The Esselen tribe is getting nearly two square miles of its ancestral lands in the heart of Big Sur back with the closing of a complicated real estate deal that has been in the works for more than a year.
Ownership of a 1,199-acre undeveloped private property long known as the Adler Ranch is being transferred to the Esselen Tribe of Monterey County, a newly founded nonprofit dedicated to preserving tribal heritage.
“We are back after a 250-year absence—because in 1770 our people were taken to the missions,” says Tom Little Bear Nason, who heads the Esselen Tribe. “Now we are back home. We plan on keeping this land forever."
The property is located along the Little Sur River, upland from coast among old-growth redwood trees, grasslands, oak woodlands and chaparral and madrone forest.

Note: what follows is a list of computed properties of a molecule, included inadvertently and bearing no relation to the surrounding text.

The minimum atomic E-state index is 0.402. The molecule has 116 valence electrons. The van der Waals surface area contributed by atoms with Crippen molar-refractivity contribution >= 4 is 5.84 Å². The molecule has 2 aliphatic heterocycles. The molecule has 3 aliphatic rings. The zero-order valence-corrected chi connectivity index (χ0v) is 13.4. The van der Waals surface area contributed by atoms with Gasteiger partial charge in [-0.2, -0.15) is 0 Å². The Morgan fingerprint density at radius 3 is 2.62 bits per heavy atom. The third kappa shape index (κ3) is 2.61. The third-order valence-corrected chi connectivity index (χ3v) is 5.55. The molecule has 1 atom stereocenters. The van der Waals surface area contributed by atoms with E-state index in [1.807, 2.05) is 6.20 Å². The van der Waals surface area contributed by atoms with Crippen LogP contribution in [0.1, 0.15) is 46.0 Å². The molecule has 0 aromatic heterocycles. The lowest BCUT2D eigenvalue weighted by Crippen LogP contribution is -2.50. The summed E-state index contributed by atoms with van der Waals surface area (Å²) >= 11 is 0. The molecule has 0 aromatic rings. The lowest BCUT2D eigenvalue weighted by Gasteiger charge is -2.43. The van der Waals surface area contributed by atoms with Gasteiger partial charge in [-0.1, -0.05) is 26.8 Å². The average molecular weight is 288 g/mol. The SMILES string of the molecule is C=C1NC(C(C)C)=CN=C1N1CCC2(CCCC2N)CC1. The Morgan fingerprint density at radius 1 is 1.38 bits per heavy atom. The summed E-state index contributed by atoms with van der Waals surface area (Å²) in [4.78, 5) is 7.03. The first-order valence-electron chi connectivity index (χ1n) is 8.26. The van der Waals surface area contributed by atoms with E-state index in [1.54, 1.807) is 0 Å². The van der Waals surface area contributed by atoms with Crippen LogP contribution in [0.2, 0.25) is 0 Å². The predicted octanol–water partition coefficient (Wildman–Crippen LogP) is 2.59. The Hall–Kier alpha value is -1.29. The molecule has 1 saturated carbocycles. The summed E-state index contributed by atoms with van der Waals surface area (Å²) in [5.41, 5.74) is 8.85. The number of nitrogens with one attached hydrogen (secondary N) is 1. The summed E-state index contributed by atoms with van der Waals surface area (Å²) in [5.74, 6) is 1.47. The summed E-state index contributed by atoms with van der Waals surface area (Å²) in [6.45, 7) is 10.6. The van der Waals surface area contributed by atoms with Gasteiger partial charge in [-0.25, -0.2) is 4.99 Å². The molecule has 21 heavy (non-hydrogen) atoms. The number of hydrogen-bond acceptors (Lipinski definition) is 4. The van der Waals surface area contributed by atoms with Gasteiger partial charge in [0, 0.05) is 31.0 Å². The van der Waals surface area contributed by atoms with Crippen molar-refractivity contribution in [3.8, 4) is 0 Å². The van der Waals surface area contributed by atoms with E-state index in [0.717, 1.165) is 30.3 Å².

The sale was funded primarily through a $4.5 million grant from the California Natural Resources Agency, awarded in October of 2019.
Western Rivers Conservancy, a Portland, Oregon-based nonprofit, helped broker the deal in an effort to protect the Little Sur River, which is a near-pristine spawning stream for endangered steelhead.
The Esselen Tribe plans to build a traditional village on the property, which is in view of Pico Blanco peak, or Pixchi, the sacred center of creation in tribal culture. The land will open for ceremonial and educational use by an assortment of Central Coast tribes, including the Esselen, Rumsen, Chalone, Sureño, Chunchunes and Guatcharrone people, Nason says.
“This would not have been possible without the incredible partnership we have forged with the Western Rivers Conservancy," Nason says. "We are perfectly aligned in our values and our shared vision."